A new DUV high-resolution reticle defect inspection platform has been developed. This platform is designed to meet the reticle qualification requirements of the 65-nm node and beyond. In this system, the transmitted and reflected inspection lights are collected simultaneously to produce reticle images at high speed. Transmitted and reflected inspections in the die-to-die (DD) and the die-to-database (DB) modes can be executed concurrently. Both images can be gathered at full synchronization with low noise. Basically, both inspection modes are needed to detect as many types of hard and soft defects as possible. Concurrent inspection saves time from using transmitted and reflected lights sequentially. In this presentation, results of DD and DB inspection using standard programmed defect test reticles as well as advanced 65-nm production reticles, are given, showing high-sensitivity and low-false-count detections being achieved with low operating cost.
As the lithography design rule of IC manufacturing continues to migrate toward more advanced technology nodes, the mask error enhancement factor (MEEF) increases and necessitates the use of aggressive OPC features. These aggressive OPC features pose challenges to reticle inspection due to high false detection, which is time-consuming for defect classification and impacts the throughput of mask manufacturing. Moreover, higher MEEF leads to stricter mask defect capture criteria so that new generation reticle inspection tool is equipped with better detection capability. Hence, mask process induced defects, which were once undetectable, are now detected and results in the increase of total defect count. Therefore, how to review and characterize reticle defects efficiently is becoming more significant.
A new defect review system called ReviewSmart has been developed based on the concept of defect grouping disposition. The review system intelligently bins repeating or similar defects into defect groups and thus allows operators to review massive defects more efficiently. Compared to the conventional defect review method, ReviewSmart not only reduces defect classification time and human judgment error, but also eliminates desensitization that is formerly inevitable. In this study, we attempt to explore the most efficient use of ReviewSmart by evaluating various defect binning conditions. The optimal binning conditions are obtained and have been verified for fidelity qualification through inspection reports (IRs) of production masks. The experiment results help to achieve the best defect classification efficiency when using ReviewSmart in the mask manufacturing and development.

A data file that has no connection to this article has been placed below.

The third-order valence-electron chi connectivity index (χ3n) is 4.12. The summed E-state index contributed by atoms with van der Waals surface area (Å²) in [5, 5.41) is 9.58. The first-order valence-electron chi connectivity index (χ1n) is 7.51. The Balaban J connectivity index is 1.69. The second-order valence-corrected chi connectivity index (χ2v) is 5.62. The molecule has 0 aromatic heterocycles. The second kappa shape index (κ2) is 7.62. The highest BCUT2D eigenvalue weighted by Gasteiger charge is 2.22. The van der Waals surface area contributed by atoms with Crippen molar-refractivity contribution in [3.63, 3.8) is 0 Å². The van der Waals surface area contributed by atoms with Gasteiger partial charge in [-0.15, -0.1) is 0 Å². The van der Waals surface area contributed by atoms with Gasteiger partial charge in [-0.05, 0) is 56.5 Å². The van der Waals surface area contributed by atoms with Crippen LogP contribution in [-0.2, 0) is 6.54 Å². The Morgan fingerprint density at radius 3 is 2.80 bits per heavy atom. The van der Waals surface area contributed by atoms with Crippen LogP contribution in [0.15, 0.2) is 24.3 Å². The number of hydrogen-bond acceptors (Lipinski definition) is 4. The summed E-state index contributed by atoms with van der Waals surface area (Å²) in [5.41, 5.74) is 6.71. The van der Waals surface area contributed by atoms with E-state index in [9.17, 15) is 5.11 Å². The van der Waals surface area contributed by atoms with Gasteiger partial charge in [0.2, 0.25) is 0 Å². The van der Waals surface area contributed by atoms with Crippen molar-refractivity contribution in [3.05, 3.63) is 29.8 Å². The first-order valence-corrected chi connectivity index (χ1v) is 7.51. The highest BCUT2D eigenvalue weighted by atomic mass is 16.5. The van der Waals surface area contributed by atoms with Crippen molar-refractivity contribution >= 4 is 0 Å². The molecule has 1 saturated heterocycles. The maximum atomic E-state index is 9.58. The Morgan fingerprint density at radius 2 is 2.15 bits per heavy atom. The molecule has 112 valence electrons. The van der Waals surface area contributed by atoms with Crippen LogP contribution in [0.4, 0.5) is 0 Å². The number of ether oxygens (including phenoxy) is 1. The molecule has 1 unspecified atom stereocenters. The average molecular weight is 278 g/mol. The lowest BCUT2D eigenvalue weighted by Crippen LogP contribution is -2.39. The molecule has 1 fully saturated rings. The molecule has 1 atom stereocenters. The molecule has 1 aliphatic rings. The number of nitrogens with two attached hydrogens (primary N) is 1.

The standard inspection flow typically consists of transmitted light pattern inspection (die-to-die or die-to-database) and STARlightTM (Simultaneous Transmitted And Reflective Light) contamination inspection. The initial introduction of TeraScan (DUV) inspection system was limited to transmitted pattern inspection modes. Hence, complete inspections of critical mask layers required utilizing TeraScan for maximized pattern defect sensitivity and the previous generation TeraStar (UV) for STARlightTM contamination inspection.
Recently, the reflective light die-to-database (dbR) inspection mode was introduced on the DUV tool to compliment transmitted light die-to-database (dbT) inspection. The dbR inspection mode provides not only pattern inspection but also contamination inspection capabilities.
The intent of this evaluation is to characterize the dbR inspection capability on pattern defects and contaminations. A series of standard programmed defect test plates will be used to evaluate pattern inspection capability and a PSL test plate will be used to determine the contamination performance. Inspection results will be compared to the current inspection process of record (dbT + STARlightTM).